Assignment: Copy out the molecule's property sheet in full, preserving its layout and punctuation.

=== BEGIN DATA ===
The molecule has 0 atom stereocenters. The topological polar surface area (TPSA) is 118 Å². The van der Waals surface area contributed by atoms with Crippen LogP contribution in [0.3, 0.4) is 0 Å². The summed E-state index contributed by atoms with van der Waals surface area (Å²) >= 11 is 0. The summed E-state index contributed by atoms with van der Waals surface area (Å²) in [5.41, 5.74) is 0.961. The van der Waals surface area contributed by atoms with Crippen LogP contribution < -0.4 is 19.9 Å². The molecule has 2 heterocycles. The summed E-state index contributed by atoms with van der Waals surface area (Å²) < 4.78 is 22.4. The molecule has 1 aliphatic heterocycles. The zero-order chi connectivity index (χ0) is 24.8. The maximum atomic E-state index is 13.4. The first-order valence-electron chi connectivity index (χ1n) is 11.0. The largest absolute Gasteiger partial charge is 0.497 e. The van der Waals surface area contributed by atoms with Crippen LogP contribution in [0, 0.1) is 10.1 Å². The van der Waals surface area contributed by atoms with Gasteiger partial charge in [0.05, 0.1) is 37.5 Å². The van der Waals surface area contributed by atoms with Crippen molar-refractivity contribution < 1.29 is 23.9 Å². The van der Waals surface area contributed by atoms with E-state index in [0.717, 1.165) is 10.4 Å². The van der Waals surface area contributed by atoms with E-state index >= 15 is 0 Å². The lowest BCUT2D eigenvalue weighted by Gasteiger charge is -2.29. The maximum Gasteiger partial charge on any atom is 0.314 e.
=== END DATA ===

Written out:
The molecule has 0 atom stereocenters. The topological polar surface area (TPSA) is 118 Å². The van der Waals surface area contributed by atoms with Crippen LogP contribution in [0.3, 0.4) is 0 Å². The summed E-state index contributed by atoms with van der Waals surface area (Å²) >= 11 is 0. The summed E-state index contributed by atoms with van der Waals surface area (Å²) in [5.41, 5.74) is 0.961. The van der Waals surface area contributed by atoms with Crippen LogP contribution < -0.4 is 19.9 Å². The molecule has 2 heterocycles. The summed E-state index contributed by atoms with van der Waals surface area (Å²) < 4.78 is 22.4. The molecule has 1 aliphatic heterocycles. The zero-order chi connectivity index (χ0) is 24.8. The maximum atomic E-state index is 13.4. The first-order valence-electron chi connectivity index (χ1n) is 11.0. The largest absolute Gasteiger partial charge is 0.497 e. The van der Waals surface area contributed by atoms with Crippen LogP contribution in [0, 0.1) is 10.1 Å². The van der Waals surface area contributed by atoms with Gasteiger partial charge in [0.05, 0.1) is 37.5 Å². The van der Waals surface area contributed by atoms with Crippen molar-refractivity contribution < 1.29 is 23.9 Å². The van der Waals surface area contributed by atoms with E-state index in [0.717, 1.165) is 10.4 Å². The van der Waals surface area contributed by atoms with E-state index >= 15 is 0 Å². The lowest BCUT2D eigenvalue weighted by Gasteiger charge is -2.29. The maximum Gasteiger partial charge on any atom is 0.314 e.